Hi there. I’m reading something old (15th c) and I’ve run into a short phrase I can’t work out:
“. . . zo ghijngen wij jnde zelve kerke alleene met iii of met iiij broeders, ende was up ons vertrecken.”
“Op ons vertrekken?” What does/ did this mean? I’m not finding it in my crappy dictionary and I don’t have a middle-Dutch dictionary and I’m not getting it from web page contexts. Any ideas, cloggies and phlegmmies?
Boy, this plummeted. Just one bump to see if any Dutch or Belgians dopers show up today. . .
Op ons vertrekken? Thus our start? Thus our sailing? Thus our setting out? My purty gud Nederlands-Engels dictionary gives those as translations.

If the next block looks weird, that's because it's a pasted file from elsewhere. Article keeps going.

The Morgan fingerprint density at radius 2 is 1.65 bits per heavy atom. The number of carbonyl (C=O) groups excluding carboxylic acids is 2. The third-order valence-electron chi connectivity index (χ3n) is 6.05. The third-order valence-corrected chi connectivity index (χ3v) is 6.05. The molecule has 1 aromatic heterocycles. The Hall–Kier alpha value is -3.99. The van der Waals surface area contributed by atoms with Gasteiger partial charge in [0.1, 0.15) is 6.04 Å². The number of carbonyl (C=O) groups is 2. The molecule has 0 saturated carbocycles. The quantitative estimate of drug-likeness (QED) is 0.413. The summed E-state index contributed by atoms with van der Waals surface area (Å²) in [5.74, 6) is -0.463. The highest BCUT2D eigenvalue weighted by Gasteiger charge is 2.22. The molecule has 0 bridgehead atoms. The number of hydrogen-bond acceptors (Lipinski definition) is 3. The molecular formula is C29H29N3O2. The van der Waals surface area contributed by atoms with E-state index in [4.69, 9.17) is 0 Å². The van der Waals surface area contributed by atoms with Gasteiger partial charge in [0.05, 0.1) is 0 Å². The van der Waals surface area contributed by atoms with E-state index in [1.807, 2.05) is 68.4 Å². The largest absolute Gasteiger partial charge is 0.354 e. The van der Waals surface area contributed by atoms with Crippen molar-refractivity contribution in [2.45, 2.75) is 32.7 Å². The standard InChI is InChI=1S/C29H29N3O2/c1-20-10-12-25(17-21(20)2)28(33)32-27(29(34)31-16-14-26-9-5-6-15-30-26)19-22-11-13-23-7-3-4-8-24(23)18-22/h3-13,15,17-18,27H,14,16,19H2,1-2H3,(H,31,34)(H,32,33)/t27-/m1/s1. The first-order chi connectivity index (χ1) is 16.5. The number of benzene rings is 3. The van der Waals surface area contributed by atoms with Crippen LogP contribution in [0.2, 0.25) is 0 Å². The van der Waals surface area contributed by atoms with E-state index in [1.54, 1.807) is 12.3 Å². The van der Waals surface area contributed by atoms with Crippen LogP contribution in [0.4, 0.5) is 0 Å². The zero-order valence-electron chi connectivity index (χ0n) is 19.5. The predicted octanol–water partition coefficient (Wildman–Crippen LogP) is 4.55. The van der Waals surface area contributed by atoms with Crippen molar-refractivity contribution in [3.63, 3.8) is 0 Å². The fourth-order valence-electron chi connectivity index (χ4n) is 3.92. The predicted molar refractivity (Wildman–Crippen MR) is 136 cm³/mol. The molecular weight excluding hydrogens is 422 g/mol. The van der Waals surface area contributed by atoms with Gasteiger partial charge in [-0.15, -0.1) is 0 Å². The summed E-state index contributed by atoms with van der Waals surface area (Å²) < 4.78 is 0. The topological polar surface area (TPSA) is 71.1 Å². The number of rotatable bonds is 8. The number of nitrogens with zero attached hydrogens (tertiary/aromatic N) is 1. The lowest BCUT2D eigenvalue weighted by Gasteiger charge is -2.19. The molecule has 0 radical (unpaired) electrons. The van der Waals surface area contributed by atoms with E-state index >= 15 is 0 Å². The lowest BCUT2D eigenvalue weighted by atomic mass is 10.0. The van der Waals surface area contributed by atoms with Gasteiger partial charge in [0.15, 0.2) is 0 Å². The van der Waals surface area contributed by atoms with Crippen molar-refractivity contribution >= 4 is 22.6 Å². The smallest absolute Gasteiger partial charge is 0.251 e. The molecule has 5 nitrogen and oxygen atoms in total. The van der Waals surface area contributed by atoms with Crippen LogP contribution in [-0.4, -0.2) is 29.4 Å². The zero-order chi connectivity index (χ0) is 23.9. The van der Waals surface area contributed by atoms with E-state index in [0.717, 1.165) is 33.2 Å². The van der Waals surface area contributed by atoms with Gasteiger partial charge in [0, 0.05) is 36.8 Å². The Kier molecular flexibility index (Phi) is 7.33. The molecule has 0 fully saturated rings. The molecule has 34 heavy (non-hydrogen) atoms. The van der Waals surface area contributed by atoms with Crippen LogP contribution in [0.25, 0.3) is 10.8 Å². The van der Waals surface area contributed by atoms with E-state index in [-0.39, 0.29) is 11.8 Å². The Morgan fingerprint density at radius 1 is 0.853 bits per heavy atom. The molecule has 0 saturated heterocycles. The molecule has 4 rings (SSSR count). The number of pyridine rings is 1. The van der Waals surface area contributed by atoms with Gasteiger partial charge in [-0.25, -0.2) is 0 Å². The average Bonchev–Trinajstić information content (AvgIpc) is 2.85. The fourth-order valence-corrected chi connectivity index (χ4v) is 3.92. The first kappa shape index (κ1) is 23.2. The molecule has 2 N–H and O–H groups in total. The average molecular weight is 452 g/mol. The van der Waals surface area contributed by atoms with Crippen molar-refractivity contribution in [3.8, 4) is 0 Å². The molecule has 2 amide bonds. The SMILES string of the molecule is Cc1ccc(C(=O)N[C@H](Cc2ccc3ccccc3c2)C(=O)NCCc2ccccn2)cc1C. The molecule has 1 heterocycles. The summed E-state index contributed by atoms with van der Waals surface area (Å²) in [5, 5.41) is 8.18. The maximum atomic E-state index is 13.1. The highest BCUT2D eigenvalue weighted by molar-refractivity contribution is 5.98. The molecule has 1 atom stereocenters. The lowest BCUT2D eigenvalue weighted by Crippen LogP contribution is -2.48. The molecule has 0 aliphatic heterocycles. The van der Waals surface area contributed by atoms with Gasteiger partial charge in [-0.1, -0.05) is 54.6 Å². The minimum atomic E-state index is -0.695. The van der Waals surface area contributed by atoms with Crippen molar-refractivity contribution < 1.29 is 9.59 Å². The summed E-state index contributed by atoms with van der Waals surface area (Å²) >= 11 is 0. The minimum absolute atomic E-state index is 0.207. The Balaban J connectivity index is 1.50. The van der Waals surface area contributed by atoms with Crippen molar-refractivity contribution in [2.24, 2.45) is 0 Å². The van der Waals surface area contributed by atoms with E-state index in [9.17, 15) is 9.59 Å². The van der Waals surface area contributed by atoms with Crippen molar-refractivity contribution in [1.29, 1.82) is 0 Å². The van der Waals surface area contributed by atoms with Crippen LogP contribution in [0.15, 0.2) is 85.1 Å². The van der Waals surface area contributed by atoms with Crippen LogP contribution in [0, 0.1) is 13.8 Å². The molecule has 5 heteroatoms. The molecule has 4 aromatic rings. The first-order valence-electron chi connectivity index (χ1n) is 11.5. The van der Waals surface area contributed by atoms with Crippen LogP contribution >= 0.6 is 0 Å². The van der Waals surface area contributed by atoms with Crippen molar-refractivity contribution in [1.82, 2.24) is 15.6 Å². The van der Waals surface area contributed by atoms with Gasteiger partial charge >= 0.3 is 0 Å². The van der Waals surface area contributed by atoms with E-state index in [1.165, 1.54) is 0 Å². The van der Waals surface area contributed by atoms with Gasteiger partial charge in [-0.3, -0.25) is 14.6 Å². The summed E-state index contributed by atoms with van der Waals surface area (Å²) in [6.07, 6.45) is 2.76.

Qad-- did your dictionary list “vertrekken op” as a set phrase, or did you get that via individual words?
‘Thus?’ This isn’t sounding right. . .
Thanks for making my thread less lonely. . . I tend to start sinkers, somehow.
Word for word. But it has optrekken as “start up” and “pull up” and optrekje as “cottage”.